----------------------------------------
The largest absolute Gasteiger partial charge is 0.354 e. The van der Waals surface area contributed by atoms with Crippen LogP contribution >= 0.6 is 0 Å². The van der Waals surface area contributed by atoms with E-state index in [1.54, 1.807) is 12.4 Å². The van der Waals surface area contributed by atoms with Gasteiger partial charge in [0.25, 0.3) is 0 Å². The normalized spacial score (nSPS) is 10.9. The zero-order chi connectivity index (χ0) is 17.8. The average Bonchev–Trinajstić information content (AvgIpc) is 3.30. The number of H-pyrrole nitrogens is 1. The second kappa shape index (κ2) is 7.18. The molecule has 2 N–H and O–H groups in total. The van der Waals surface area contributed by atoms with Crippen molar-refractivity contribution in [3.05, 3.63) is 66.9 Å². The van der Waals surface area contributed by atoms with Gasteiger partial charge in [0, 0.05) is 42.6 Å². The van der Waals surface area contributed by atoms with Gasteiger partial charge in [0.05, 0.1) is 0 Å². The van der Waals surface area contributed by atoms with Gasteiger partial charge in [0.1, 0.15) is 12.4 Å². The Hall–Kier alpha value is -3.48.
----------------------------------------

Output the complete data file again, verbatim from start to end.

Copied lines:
The largest absolute Gasteiger partial charge is 0.354 e. The van der Waals surface area contributed by atoms with Crippen LogP contribution >= 0.6 is 0 Å². The van der Waals surface area contributed by atoms with E-state index in [1.54, 1.807) is 12.4 Å². The van der Waals surface area contributed by atoms with Gasteiger partial charge in [0.25, 0.3) is 0 Å². The normalized spacial score (nSPS) is 10.9. The zero-order chi connectivity index (χ0) is 17.8. The average Bonchev–Trinajstić information content (AvgIpc) is 3.30. The number of H-pyrrole nitrogens is 1. The second kappa shape index (κ2) is 7.18. The molecule has 2 N–H and O–H groups in total. The van der Waals surface area contributed by atoms with Crippen molar-refractivity contribution in [3.05, 3.63) is 66.9 Å². The van der Waals surface area contributed by atoms with Gasteiger partial charge in [0, 0.05) is 42.6 Å². The van der Waals surface area contributed by atoms with Gasteiger partial charge in [0.05, 0.1) is 0 Å². The van der Waals surface area contributed by atoms with Gasteiger partial charge in [0.1, 0.15) is 12.4 Å². The Hall–Kier alpha value is -3.48.